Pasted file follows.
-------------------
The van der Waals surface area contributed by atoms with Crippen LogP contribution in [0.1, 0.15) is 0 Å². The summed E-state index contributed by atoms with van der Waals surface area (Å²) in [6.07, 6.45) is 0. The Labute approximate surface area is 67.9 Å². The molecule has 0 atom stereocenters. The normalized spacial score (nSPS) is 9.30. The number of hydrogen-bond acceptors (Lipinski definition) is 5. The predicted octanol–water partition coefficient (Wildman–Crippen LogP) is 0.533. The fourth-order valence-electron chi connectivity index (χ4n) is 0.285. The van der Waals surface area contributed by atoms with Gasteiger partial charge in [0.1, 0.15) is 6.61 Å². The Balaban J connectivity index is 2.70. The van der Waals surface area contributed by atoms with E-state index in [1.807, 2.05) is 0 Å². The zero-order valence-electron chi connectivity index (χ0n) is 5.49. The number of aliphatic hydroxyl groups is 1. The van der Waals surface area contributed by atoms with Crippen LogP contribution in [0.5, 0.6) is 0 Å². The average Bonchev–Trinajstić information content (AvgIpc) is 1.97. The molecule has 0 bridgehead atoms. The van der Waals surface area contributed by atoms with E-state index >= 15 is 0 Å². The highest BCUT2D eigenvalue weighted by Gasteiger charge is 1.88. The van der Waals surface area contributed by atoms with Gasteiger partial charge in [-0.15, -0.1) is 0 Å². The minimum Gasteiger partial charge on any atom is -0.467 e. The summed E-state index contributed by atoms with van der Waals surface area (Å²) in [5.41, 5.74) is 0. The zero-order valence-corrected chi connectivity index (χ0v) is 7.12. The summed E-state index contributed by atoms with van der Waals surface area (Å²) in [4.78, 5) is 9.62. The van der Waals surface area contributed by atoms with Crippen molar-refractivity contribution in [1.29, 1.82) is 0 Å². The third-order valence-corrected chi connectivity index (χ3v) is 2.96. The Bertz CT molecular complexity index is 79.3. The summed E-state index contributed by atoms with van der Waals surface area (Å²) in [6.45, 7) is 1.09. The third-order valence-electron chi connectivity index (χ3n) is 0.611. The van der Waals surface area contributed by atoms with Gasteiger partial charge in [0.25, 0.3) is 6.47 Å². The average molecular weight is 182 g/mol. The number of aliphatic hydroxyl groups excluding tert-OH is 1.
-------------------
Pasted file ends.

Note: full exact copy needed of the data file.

The van der Waals surface area contributed by atoms with Crippen LogP contribution in [0.1, 0.15) is 0 Å². The summed E-state index contributed by atoms with van der Waals surface area (Å²) in [6.07, 6.45) is 0. The Labute approximate surface area is 67.9 Å². The molecule has 0 atom stereocenters. The normalized spacial score (nSPS) is 9.30. The number of hydrogen-bond acceptors (Lipinski definition) is 5. The predicted octanol–water partition coefficient (Wildman–Crippen LogP) is 0.533. The fourth-order valence-electron chi connectivity index (χ4n) is 0.285. The van der Waals surface area contributed by atoms with Gasteiger partial charge in [0.1, 0.15) is 6.61 Å². The Balaban J connectivity index is 2.70. The van der Waals surface area contributed by atoms with E-state index in [1.807, 2.05) is 0 Å². The zero-order valence-electron chi connectivity index (χ0n) is 5.49. The number of aliphatic hydroxyl groups is 1. The van der Waals surface area contributed by atoms with Crippen LogP contribution in [0.5, 0.6) is 0 Å². The average Bonchev–Trinajstić information content (AvgIpc) is 1.97. The molecule has 0 bridgehead atoms. The van der Waals surface area contributed by atoms with E-state index >= 15 is 0 Å². The highest BCUT2D eigenvalue weighted by Gasteiger charge is 1.88. The van der Waals surface area contributed by atoms with Gasteiger partial charge in [-0.15, -0.1) is 0 Å². The minimum Gasteiger partial charge on any atom is -0.467 e. The summed E-state index contributed by atoms with van der Waals surface area (Å²) in [5.41, 5.74) is 0. The zero-order valence-corrected chi connectivity index (χ0v) is 7.12. The summed E-state index contributed by atoms with van der Waals surface area (Å²) in [4.78, 5) is 9.62. The van der Waals surface area contributed by atoms with Crippen molar-refractivity contribution in [1.29, 1.82) is 0 Å². The third-order valence-corrected chi connectivity index (χ3v) is 2.96. The Bertz CT molecular complexity index is 79.3. The summed E-state index contributed by atoms with van der Waals surface area (Å²) in [6.45, 7) is 1.09. The third-order valence-electron chi connectivity index (χ3n) is 0.611. The van der Waals surface area contributed by atoms with Gasteiger partial charge in [0.25, 0.3) is 6.47 Å². The average molecular weight is 182 g/mol. The number of aliphatic hydroxyl groups excluding tert-OH is 1.